In order to detach the line-up terminal 61, the terminal housing 62 is pivoted in the reverse direction so that first the foot-like extension 79 or 80 (also the nose 81 in the embodiment as shown in FIG. 19) is detached from the supporting rail 59 or 60 and then, on further pivoting of the terminal housing 62, the free end of the ground-wire bridge 69 is also detached from the marginal strip 59a or 60a.
Abutment surfaces 82 (FIG. 18) or 83 (FIG. 19), which prevent the free end of the earth-wire bridge 68 from escaping upwards, are provided in the terminal housing 62, in the region of the clamping groove 70, 71 of the ground-wire bridge 68.
Thus in order to mount and locate a line-up terminal 61 on a supporting rail 59 or 60 or to remove a line-up terminal, with the construction according to the invention of a line-up terminal ground-wire bridge 68 or the like with a clamping groove 70, 71 having a resilient action, no tool, such as a screwdriver is needed because the automatic engagement is effected between terminal housing 62 with ground-wire bridge 68 on the one hand and a foot-like, preferably resilient extension 79, 80 on the other hand, on the supporting rail 59, 60 which may have various shapes.
It is also within the scope of the invention to make the end of the ground-wire bridge at the supporting rail side resilient in itself, as regards material, so that the insertion of a flat spring or the like as an aid to gripping in the clamping groove is superfluous.
According to FIGS. 21 to 24, a contact bridge is designated by 90 and a clamping spring of a screwless terminal and/or connector for electrical conductors 93 is designated by 91 or 92; the clamping spring 91 or 92 is held on the contact bridge 90 under tension and forms at least one clamping point 94 for the electrical conductor 93 with the contact bridge 90.
The clamping spring 91 or 92 is preferably located on the contact bridge 90 with a plug-in connection and is mounted for movement transversely to the direction of insertion of the donductor with its clamping arm 95 in a slot guide 96 in the contact bridge 90; this clamping arm 95 has a recess 97, one edge of which forms a clamping edge 97a.
The contact bridge 90 is preferably formed from an elongated rod member with angular, such as rectangular or square cross-section or with a circular or oval cross-section; in another form of embodiment, not illustrated, the contact bridge 90 is formed by a sleeve, such as a length of tube, bush or the like, particularly by a rolled sheet metal member, and has a circular, oval or angular cross-section. Furthermore, the contact bridge 90 may be constructed in the form of a sleeve and have an angular cross-section externally and a circular cross-section internally, or vice versa.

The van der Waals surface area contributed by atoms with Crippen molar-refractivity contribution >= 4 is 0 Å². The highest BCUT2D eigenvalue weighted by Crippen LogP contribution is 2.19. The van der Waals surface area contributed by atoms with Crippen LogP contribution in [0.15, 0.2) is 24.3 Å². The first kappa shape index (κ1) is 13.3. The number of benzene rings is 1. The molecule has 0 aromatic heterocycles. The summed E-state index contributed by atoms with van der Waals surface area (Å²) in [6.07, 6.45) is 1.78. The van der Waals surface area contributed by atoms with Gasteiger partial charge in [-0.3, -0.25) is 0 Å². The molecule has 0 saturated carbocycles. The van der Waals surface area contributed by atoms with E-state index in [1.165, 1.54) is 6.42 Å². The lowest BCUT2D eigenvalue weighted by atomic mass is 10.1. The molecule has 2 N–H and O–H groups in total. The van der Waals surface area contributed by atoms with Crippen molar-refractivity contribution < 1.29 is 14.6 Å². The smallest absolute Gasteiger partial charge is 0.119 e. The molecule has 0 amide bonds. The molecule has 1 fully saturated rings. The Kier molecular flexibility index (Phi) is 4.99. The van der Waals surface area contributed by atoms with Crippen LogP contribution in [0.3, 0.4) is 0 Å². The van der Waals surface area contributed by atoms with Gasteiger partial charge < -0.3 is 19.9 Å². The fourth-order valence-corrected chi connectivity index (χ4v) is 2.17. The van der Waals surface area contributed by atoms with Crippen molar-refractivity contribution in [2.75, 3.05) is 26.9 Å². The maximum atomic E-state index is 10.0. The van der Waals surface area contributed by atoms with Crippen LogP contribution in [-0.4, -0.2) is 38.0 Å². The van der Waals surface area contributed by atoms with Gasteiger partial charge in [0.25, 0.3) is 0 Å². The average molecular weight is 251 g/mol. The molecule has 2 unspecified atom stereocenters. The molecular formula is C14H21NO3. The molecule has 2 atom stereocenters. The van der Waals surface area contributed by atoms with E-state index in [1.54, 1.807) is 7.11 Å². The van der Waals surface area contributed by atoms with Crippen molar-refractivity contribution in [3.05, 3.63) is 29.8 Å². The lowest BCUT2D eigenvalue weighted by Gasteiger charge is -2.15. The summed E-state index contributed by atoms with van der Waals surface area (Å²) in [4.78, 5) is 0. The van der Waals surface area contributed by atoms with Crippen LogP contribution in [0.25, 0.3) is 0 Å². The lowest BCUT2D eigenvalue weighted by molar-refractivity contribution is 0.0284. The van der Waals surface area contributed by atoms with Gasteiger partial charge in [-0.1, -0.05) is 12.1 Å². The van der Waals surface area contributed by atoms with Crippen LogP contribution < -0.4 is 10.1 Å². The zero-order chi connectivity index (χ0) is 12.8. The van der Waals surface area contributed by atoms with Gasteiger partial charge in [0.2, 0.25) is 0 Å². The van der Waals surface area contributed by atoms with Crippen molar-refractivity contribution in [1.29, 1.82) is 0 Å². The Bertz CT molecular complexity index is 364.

Two individual clamping springs 91, each with a clamping arm 95 are located on this contact bridge 90 in the longitudinal direction of the bridge (FIGS. 21 and 22) or a one-piece clamping spring 12 having two clamping arms 95 is secured (FIG. 24).
Reference will first be made to the embodiment shown in FIGS. 21 to 23.
The contact bridge 90, which may be angular in cross-section for example and be formed by a rod member, receives two clamping springs 91, which are identical in construction and disposed in mirror image, each with a clamping arm 95, in the longitudinal direction of the bridge.
For the location of each clamping spring 91, the contact bridge 90 has a slot 100 which preferably extends over the whole width of the contact bridge 90 and extends obliquely from the upper cross-sectional side in the direction of the clamping arm 95 (towards the free end of the bridge) into the contact bridge 90. The clamping spring 91, which is bent into U-shape, is located in this slot 100 with a securing arm 101 by pushing in and preferably with a press fit. It is preferably to provided at least one raised portion 102 on the securing arm 101, such as a bead, with which the securing arm 101 is held gripped in the slot 100.
The two arms 95, 101 of the clamping spring 91 are at an acute angle to one another and are provided on a channel-like (V-shaped) spring web 103 via rounded portions, the securing arm 101 being made shorter in length than the clamping arm 95. The slot guide 96 in the contact bridge 90 is formed by a slot which extends obliquely upwards from the under side of the bridge 90 towards the free end of the bridge and which occupies the whole width of the contact bridge so that the two slots 96, 100 formed in the bridge 90 from opposite cross-sectional sides for each clamping spring 91 form a V-shape with one another.
A recess 97, the basic shape of which is angular, such as square or rectangular, is hollowed out of the clamping arm 95, its lower edge forming the clamping edge 97a. There is the possibility, however, of making the recess 97 circular or oval in basic shape, in which case the lower edge of the recess then forms the clamping edge 97a.
Clamping spring 91 and contact bridge 90 preferably have the same width. In this case it is necessary for the contact bridge 90 to be made at the end of its long side in the form of an extension 90a which is reduced in cross-section, particularly in width, and which is engaged round by the recess 97.